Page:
Thursday, May 09, 2013

Art Deco Style

1920s Speakeasy Necklace

Ever since I became aware of style and design, I’ve loved the Art Deco esthetic.  Through your letters and emails, I know that my interest is a shared one. There are several reasons for this.
First, many of us were nurtured by a woman of the 1920s—our mothers, aunts and grandmothers. Their personalities were shaped by that particularly restless, defiant and ultimately liberating time for women. With empowerment of the right to vote and employment, women insisted on liberating fashion changes also. The confines of the corset were abandoned for loose-fitting, shorter dresses. Women bobbed their long hair, painted their lips and shopped using credit terms. The spirit that was kindled in the Roaring ‘20s enabled them to persevere through the Depression and WWII. They instilled in us their tenacity, self-reliance, creativity and thrift.
The other reason we like deco design is because our lives have been filled with its influence. Architecture, neon signs, chrome toasters and mother’s rose gold watch have the geometric lines born of the Machine Age.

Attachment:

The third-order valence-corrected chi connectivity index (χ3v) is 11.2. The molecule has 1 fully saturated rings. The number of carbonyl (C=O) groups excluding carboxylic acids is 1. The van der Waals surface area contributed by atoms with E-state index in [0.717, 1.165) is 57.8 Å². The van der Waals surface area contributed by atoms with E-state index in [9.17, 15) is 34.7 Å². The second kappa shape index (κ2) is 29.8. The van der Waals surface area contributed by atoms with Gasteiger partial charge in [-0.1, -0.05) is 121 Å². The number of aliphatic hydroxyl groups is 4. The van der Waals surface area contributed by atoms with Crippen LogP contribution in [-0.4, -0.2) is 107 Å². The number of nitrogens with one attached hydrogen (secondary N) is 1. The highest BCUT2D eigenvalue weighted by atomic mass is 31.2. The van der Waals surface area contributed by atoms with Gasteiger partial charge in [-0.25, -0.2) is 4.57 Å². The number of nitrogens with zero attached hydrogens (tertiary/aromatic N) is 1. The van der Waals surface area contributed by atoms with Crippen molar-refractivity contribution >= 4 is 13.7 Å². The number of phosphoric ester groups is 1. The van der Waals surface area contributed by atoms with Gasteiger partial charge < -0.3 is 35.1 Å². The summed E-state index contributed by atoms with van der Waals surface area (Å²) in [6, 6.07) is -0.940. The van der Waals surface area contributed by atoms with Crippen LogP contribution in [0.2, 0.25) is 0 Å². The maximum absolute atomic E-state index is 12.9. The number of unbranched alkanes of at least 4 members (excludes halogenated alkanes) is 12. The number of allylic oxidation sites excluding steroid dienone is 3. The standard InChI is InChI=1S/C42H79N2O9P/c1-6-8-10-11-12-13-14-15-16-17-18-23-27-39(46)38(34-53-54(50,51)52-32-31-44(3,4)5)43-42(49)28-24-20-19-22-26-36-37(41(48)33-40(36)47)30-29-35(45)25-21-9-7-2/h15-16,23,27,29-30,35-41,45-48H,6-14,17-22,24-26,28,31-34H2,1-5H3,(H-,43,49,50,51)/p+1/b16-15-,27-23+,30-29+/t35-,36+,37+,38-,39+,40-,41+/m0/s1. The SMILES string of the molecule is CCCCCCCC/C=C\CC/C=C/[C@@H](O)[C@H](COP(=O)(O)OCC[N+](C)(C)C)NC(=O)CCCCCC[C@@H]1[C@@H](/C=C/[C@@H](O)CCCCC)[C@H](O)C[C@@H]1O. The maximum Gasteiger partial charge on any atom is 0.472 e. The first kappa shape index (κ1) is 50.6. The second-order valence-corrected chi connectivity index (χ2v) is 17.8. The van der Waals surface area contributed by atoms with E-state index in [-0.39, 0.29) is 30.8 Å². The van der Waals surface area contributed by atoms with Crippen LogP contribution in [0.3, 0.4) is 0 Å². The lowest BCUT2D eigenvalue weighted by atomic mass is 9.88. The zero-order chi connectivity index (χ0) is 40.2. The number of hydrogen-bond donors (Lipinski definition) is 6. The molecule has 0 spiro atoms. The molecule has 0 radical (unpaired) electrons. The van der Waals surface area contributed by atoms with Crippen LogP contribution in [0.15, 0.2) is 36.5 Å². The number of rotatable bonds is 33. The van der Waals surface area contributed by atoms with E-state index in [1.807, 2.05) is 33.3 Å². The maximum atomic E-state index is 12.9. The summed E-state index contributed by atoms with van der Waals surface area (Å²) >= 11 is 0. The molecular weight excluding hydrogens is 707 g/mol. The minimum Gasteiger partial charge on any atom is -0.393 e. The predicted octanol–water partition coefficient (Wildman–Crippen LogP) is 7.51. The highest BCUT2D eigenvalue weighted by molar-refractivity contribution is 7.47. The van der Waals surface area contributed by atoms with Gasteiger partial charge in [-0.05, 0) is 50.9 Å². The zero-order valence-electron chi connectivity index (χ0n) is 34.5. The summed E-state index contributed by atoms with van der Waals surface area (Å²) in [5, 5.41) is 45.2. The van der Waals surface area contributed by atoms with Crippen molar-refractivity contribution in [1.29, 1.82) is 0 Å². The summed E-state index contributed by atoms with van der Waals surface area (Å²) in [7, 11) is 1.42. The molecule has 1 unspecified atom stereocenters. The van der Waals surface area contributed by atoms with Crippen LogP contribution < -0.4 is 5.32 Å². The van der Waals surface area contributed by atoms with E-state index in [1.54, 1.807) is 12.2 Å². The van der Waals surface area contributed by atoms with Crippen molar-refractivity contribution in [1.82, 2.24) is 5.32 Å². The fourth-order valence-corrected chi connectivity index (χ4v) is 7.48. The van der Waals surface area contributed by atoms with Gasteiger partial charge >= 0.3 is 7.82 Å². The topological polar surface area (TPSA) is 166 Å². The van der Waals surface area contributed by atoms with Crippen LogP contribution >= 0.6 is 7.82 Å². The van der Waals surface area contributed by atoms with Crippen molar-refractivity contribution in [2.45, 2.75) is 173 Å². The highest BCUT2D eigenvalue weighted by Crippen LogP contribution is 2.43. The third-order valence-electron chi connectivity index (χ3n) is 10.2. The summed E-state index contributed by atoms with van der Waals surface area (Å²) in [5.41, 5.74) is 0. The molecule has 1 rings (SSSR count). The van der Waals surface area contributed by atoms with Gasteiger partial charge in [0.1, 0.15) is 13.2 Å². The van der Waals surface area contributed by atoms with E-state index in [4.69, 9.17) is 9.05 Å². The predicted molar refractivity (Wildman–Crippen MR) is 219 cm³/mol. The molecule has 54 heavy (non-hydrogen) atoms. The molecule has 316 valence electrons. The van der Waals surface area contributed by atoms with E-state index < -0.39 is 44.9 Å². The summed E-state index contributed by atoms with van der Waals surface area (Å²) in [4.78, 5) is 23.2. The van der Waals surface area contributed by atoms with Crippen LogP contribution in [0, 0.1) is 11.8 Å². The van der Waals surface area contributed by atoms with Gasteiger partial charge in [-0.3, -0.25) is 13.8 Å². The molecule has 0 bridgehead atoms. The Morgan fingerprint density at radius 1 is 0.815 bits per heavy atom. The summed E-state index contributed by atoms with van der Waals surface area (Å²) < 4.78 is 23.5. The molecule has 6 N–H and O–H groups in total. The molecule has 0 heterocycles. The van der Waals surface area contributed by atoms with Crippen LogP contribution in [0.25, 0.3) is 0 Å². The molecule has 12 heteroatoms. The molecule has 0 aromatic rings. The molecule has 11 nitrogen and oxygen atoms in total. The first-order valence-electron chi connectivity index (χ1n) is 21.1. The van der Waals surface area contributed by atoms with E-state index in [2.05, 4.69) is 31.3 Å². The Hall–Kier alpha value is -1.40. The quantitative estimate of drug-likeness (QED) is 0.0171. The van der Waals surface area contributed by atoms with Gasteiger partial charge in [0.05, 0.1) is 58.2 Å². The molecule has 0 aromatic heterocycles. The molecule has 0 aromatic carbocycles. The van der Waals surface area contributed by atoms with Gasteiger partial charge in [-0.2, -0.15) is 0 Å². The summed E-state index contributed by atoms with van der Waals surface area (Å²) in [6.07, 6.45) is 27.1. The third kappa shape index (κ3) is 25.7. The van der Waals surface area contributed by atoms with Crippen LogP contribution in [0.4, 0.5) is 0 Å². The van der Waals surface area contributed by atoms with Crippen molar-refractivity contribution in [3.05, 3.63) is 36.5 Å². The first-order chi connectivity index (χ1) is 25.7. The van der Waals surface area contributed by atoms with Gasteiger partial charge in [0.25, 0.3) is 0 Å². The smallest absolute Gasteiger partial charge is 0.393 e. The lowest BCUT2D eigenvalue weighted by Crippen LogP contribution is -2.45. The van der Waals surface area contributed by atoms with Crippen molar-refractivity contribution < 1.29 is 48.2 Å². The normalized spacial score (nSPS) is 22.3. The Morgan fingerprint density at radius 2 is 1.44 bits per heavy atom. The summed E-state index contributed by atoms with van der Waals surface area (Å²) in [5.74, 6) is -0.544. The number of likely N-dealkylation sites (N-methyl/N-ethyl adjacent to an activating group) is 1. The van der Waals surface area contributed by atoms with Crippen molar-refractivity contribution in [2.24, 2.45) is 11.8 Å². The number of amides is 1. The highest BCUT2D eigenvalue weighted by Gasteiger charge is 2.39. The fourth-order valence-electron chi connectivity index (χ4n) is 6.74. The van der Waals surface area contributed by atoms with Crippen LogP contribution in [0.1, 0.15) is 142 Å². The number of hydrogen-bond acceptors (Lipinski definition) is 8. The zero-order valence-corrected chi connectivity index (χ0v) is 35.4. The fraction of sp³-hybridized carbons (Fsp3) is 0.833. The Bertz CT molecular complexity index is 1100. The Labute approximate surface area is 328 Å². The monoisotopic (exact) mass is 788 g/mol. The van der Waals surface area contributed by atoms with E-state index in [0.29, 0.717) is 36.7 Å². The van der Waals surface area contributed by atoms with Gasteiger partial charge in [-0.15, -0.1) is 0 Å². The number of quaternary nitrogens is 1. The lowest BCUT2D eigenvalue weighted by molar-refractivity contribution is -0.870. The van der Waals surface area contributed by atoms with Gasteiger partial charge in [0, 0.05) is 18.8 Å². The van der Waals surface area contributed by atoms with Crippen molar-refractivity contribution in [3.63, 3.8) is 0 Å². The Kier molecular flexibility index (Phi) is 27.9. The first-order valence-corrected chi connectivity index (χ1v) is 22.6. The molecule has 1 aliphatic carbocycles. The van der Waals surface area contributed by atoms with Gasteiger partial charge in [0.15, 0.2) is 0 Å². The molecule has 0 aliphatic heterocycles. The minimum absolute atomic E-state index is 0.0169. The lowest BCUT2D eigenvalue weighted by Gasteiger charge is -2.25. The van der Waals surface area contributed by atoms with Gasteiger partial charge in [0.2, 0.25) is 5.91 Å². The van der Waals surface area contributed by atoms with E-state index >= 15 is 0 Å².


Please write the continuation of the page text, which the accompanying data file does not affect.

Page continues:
Apparel and jewelry fashion joined in sync with the new design philosophy of angles and curves heralded at the Paris International Exposition des Arts Decoratifs in 1925.  Fashion jewelry making accelerated. There was high demand for crystal bracelets to clasp bare arms, bead necklaces to drape the new “flat” silhouette and earrings to seductively swing beneath the brim of a cloche hat. The Machine Age obliged with automated chain linking devices and mass produced rhinestones. The elongated rectangular ‘baguette’ cut was developed. Pave’ set diamonds and rhinestones ruled the day.
There were different flavors within the Deco style. Exotic influences were seen in oriental motifs, molded glass, enameling and rhinestone encrusted filigrees and celluloid. Jewelry, purses and dresser top items looked like opulent luxuries. Then there was the streamline, geometric form seen in motifs such as arrows, shooting stars, designs which conveyed movement. Old themes such as fruit and flowers were expressed in geometric forms. Tut’s tomb was discovered in 1922, a revelation of artifacts which captivated the world. Molded glass ornaments of Egyptian themes were produced for use in jewelry.
 It is my hope that you find great pleasure in my designs of the Deco era. 

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